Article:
Ash Center: NYC Business Acceleration: HKS MPP 2012 Samantha Silverberg’s Notes from the Field

April 2, 2012
Ash Center: NYC Business Acceleration: HKS MPP 2012 Samantha Silverberg’s Notes from the Field
Ash Fellow Samantha Silverberg, HKS MPP 2012, worked with Mayor Bloomberg’s NYC Business Acceleration Office. Pictured in New York City with Keith Rand, HKS MPP 2013 and Ash Fellow Inessa Lurye, HKS MPP 2012.

By Samantha Silverberg, HKS MPP 2012

As I finished up my first year at the Kennedy School, I had three goals for my summer experience—I wanted to come home to New York City and serve the city I knew and loved, I wanted to try my hand at a new set of policy issues or challenges, and I wanted to apply some of my HKS classroom training to the “real world.” My Ash Fellowship in Innovation with the Office of the Deputy Mayor of Operations in New York City checked all three of these boxes and provided some valuable insights about leadership and innovation.

The deputy mayor of operations helps Mayor Bloomberg manage many of the agencies critical to the day-to-day lives of New Yorkers, including the Police Department, Fire Department, Office of Emergency Management, Department of Environmental Protection, Department of Buildings, Taxi and Limousine Commission, Department of Finance, Department of Citywide Administrative Services, and Department of Information Technology and Telecommunications. In addition, the Deputy Mayor of Operations oversees the Mayor’s Office of Operations, which is made up of the city’s “internal consultants,” looking at efficiency issues and projects that cross departments, and the Office of Long Term Planning and Sustainability, which is responsible for PlaNYC, Mayor Bloomberg’s ambitious environmental plan for the city.

I was assigned to the NYC Business Acceleration project. The goal of NYC Business Acceleration is to make it easier for new business owners to navigate the maze of inspection and permitting processes required to open small businesses in NYC by co-locating inspectors and plan reviewers from different agencies, streamlining and simplifying the rules and regulations, and moving more of these application processes online.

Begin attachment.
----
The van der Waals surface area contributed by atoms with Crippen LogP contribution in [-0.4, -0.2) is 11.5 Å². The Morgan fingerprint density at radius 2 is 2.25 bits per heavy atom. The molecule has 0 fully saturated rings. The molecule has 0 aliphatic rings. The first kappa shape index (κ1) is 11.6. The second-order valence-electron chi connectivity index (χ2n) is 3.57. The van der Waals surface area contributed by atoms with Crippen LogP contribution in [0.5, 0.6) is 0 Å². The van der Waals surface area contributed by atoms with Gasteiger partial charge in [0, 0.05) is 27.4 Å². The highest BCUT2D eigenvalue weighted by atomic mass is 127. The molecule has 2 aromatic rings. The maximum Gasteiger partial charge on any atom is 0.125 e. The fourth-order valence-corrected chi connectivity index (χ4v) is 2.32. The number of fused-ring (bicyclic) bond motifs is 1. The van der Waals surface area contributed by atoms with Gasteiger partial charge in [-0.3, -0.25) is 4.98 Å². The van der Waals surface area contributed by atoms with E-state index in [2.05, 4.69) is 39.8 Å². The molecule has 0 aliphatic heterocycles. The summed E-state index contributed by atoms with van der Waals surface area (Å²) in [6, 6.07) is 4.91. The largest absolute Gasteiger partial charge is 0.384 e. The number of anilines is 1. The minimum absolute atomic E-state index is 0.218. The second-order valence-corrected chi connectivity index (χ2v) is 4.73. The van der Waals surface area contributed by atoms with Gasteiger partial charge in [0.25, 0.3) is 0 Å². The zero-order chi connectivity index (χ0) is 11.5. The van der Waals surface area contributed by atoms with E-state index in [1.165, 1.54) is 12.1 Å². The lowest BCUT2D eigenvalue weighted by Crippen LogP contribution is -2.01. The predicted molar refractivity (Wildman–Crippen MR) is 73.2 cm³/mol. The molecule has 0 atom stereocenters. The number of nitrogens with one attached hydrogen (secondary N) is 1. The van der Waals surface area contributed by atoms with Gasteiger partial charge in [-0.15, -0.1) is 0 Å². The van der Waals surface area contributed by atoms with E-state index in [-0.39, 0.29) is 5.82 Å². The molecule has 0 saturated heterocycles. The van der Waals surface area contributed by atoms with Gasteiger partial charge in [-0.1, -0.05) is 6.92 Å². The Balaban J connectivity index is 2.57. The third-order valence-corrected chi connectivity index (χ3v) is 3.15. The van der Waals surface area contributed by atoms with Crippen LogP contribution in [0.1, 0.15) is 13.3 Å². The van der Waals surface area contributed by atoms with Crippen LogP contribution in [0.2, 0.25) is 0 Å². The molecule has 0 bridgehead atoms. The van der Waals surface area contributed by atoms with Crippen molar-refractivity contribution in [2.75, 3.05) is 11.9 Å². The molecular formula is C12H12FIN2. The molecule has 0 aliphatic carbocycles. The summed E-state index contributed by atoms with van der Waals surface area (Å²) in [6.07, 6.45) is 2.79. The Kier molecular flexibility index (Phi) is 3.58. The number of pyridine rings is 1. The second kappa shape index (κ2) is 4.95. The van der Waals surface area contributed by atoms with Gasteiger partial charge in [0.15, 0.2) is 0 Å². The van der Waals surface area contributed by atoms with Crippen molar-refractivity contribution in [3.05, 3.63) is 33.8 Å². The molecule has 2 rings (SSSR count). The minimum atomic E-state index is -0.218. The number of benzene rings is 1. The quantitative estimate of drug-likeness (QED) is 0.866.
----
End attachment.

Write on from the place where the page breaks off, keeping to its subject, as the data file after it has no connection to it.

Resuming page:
When I began my fellowship, this organization was in the process of transitioning from a small pilot initiative of a few temporary staff to a fully-funded office of 30+ employees from five city agencies and the Mayor’s Office. The Business Acceleration team knew the inspection and permitting processes inside and out and had already helped nearly 400 small businesses open, but they needed help scaling up their operations. I helped the director with a variety of small management tasks, like developing a budget, organizational chart, and position descriptions for new employees, but I spent the majority of my time on two major deliverables—a week-long orientation program for new employees and a performance management and strategic planning system. I drew heavily on my Kennedy School experience for both projects. In addition to the predictable presentations about the mission and organization of the office, ethics and integrity, and customer service, the training program included several mini-case discussions and team exercises, not unlike classroom activities at HKS. The strategic planning system is based on the balanced scorecard, which I first learned about in Professor Bilmes’ Budgeting and Financial Management class. I sincerely hope that both of these deliverables will be used, modified, and used again, as NYC Business Acceleration grows into a full-fledged office and serves hundreds more small businesses.

In addition to my work on NYC Business Acceleration, I helped the deputy mayor of operations kick off a yet-to-be-named project to create jobs and support local businesses through the city’s investments in energy efficiency building retrofits. This project, like many in the deputy mayor’s portfolio, brings together elements of city government (in this case, agencies investing in green upgrades and those responsible for economic development and jobs) that may not even think about working together unless prompted by someone in a position of leadership.

Through this project and others I observed indirectly, I learned that for the type of innovation that crosses agency boundaries to be successful, there need to be three types of leaders—someone with the vision that connects the dots across agencies or disciplines, someone who has the authority to convene the key players and get their buy-in, and someone who can drive the project forward and keep momentum going despite delays or setbacks. Sometimes these someones are embodied in one leader, and sometimes they are distinct people, such as a front-line employee, an engaged citizen, or maybe even a summer intern.

Samantha Silverberg, HKS MPP 2012, was an Ash Summer Fellow in Innovation during the summer of 2011.